Left Gorakhpur at 7AM and reached Nepal border [Sonauli] within 2 hours. As ATMs were all closed at Gorakhpur in the early morning, we couldn't draw any money and decided to get it done at the border but it was the same story there too. As we were searching for ATMs, an agent came forward and guided us to his office across the border, did all the paper-work [Indians don't need a visa except an identity document but need to get the vehicle documents and road-tax] and took me back to India on his Enfield-Classic and found an ATM just 2 KMs from border. Paper work was done within 10 minutes but sourcing money took over an hour and we could convert money at his agency. **Important: 1000 Indian rupees are not accepted anywhere else in Nepal beyond this border so convert as much as possible here. You'll know why when I write further. After this the same agent took us to the road transport office and got us another permit paper which he said would be required when pulled over by traffic police elsewhere. Sealed road started disappearing after Sonauli and we were eating dust due to overwhelming number of trucks carrying sand and rocks along the mountain pass. Reached Pokhara for dinner.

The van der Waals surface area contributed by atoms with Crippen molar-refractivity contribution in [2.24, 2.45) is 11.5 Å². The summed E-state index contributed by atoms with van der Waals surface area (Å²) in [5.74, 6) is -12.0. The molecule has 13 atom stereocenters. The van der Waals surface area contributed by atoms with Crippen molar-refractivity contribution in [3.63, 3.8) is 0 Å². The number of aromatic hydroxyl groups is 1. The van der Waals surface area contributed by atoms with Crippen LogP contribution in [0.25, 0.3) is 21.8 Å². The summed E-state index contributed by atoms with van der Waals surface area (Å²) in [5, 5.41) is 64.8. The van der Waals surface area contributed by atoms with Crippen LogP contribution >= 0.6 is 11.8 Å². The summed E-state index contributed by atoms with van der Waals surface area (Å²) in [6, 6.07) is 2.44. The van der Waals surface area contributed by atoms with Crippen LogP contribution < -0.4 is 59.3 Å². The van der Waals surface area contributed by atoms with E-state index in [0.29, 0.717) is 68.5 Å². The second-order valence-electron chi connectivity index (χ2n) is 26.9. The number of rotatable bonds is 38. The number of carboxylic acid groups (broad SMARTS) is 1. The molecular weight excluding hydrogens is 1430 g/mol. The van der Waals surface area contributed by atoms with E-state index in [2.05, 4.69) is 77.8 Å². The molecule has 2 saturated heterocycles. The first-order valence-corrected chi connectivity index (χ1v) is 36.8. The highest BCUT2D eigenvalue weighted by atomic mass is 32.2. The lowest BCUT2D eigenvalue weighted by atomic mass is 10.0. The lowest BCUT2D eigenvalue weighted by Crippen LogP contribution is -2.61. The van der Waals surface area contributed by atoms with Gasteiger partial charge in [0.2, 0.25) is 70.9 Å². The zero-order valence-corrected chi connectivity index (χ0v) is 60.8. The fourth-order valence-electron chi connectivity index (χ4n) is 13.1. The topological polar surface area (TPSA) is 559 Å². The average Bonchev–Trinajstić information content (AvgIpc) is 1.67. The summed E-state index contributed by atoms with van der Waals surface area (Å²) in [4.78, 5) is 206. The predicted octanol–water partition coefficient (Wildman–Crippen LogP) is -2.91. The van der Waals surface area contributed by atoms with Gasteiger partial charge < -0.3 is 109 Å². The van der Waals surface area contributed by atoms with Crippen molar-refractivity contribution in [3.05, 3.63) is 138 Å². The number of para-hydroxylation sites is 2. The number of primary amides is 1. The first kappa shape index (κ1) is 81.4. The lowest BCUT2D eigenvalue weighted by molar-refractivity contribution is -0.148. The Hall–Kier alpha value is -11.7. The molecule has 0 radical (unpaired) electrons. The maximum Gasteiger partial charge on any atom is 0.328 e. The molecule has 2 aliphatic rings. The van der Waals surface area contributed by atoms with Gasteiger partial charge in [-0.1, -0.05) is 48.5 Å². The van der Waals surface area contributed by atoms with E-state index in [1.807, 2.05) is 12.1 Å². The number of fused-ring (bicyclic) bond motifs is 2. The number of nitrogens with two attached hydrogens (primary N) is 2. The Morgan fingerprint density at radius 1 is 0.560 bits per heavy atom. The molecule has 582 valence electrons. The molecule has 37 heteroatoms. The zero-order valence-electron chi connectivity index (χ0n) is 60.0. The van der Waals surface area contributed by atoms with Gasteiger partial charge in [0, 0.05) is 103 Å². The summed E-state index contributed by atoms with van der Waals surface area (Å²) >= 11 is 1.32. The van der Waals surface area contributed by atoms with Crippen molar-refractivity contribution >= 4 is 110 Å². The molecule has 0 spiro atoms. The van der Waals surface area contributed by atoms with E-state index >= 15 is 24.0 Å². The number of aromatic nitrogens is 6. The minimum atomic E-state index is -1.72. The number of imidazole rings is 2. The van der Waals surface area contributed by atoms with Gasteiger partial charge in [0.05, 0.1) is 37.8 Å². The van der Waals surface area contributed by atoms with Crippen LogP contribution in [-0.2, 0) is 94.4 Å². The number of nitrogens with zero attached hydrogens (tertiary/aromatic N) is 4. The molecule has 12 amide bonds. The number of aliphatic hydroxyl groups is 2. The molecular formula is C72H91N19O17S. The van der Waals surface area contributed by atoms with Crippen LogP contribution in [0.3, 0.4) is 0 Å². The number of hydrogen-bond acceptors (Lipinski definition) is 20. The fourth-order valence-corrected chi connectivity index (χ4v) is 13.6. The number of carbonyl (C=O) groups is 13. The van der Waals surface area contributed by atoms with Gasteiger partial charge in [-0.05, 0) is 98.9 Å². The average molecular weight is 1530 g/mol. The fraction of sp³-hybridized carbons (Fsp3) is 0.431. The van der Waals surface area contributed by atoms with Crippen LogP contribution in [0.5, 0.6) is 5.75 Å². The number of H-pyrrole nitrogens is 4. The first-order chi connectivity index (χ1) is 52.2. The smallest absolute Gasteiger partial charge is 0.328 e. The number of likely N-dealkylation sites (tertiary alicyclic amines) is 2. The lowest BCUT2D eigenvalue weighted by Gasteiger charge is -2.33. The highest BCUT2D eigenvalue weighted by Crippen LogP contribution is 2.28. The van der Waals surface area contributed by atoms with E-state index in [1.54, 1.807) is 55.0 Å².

Day-3:

    We previously contacted few motorbike rental shops over facebook but they were not actually upto what they claimed to be. We were interested in hiring RoyalEnfield Himalayan but it was pretty difficult to source one in Pokhara. We finally found but just one and I had to go with Honda VR [lucky me] scarifying the Himalayan to my buddy.
    We started late in the morning as we killed 2 hours negotiating about the deposit due to the fact we could only convert 15,000 INR and both of our Indian ATM cards were non-functional in Nepal. Look for a small "T&C" in your debit card that notifies about being useless in Nepal & Bhutan or you would be running around for pennies like we did. As we left Pokhara by 11AM, we were aware about the town where sealed road ends - Besishar. It was around 110KMs and we took 4 hours and spent an hour for food.